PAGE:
Everyone gestured a lot. One guy had spiky blond hair. A passionate few even seemed more enthusiastic than Dora the Explorer on speed. I'm surprised none of them jumped out of the TV screen and grabbed me by the collar.
The overall production value on the film was also lower than I expected it to be. I've been to a few Civil War reenactments in my day, and this film was definitely a step or two above the typical reenactment. But this film still had the feel of of a bunch of good ol' boys playing dress up. I guess I wanted to feel like I was watching a real battle with this film. But that didn't happen. A "visceral, terrifying and deeply personal experience" it was not.
That said, this film did like its wounds. About every two minutes there was a close-up of a bullet striking flesh. Always with a lot of blood splatter. I think the filmmakers were trying to show what it really looked like to get shot during the Civil War. By drawing attention to it time and time again, though, they ended up doing just the opposite. It was like watching the same special effect over and over again, but from different angles.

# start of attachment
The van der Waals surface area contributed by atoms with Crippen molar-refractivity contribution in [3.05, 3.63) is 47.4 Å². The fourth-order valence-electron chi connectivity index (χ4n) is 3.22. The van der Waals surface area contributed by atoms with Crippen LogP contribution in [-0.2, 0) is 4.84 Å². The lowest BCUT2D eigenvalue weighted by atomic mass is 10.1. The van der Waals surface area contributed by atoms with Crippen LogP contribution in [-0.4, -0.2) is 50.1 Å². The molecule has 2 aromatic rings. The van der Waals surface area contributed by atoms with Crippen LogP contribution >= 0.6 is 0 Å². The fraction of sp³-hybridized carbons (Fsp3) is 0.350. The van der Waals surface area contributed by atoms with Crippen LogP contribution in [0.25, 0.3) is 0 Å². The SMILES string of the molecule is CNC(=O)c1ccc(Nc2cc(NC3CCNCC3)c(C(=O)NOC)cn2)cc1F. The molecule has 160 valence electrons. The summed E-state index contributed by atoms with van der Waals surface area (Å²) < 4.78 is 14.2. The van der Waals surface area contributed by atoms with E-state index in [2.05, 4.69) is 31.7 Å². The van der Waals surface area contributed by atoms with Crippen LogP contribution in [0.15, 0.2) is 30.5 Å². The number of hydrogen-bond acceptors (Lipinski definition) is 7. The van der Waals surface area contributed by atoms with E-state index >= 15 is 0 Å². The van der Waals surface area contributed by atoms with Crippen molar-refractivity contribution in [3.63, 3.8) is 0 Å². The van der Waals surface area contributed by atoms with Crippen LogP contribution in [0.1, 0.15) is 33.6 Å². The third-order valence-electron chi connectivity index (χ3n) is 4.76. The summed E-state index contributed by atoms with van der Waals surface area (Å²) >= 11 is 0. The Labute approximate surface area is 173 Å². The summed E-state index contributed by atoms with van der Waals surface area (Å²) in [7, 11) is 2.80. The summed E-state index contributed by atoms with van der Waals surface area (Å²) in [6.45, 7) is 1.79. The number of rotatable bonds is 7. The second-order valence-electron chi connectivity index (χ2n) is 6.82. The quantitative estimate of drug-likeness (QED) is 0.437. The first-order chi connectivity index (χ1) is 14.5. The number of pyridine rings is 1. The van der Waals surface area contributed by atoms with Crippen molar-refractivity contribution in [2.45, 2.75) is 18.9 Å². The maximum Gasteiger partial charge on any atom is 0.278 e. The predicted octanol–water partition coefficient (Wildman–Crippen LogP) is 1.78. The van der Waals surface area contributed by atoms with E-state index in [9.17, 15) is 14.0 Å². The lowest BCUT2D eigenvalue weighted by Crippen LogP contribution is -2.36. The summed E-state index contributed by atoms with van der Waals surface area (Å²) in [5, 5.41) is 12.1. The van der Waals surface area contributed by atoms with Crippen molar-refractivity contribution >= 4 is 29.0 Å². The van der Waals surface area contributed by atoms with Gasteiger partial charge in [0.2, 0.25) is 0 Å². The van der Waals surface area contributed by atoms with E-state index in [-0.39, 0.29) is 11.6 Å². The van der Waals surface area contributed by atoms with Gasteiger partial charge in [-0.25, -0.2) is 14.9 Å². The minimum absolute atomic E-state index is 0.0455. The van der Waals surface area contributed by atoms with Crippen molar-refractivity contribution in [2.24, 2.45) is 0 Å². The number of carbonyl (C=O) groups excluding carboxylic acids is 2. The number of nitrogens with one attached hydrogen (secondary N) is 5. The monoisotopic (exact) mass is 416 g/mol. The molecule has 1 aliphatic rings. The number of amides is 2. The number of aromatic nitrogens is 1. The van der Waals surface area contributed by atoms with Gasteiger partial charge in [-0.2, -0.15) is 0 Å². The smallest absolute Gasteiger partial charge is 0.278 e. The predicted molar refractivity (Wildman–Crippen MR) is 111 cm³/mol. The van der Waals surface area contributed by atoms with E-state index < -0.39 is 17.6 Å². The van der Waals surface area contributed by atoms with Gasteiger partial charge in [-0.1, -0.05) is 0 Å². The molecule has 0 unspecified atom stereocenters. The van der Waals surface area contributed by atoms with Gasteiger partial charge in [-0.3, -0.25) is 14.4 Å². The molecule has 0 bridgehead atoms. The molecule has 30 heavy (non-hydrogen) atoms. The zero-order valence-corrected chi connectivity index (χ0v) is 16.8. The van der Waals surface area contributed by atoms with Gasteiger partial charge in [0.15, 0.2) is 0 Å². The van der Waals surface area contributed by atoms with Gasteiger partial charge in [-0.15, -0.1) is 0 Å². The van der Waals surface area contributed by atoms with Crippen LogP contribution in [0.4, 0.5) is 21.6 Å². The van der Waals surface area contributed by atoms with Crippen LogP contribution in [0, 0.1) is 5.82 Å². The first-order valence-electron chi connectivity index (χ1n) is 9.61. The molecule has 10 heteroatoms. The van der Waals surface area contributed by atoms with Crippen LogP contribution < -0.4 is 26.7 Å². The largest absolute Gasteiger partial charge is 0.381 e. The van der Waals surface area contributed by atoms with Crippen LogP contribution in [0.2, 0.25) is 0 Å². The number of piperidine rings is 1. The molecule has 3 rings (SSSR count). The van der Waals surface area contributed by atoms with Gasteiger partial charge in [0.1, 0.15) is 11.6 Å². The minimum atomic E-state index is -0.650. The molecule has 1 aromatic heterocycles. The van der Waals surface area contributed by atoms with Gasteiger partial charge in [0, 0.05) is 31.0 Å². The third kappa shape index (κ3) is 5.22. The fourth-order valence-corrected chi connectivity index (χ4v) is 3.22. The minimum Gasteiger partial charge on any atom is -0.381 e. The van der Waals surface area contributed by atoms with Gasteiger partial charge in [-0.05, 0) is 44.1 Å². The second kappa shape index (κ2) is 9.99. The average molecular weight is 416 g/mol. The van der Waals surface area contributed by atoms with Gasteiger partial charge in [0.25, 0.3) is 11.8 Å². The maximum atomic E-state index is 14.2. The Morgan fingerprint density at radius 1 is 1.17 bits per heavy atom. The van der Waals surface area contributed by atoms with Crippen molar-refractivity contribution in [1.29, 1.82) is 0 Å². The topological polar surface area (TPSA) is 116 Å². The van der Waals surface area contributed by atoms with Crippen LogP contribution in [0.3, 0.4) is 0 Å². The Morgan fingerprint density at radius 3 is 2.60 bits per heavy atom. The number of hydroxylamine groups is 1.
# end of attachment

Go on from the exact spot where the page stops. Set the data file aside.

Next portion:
I had a few other problems with the film. With only a two-hour time frame, it had to leave a lot of the battle out. I think its overview of the second day of the battle was particularly inadequate. To do the battle justice, though, the film would have had to run at least six hours. Of course, that's the sort of thing you can do on cable television. Three two-hour episodes over the course of three nights. A History Channel Premiere Event.
But I guess the budget didn't allow for that. The cost of fake blood must have gone up.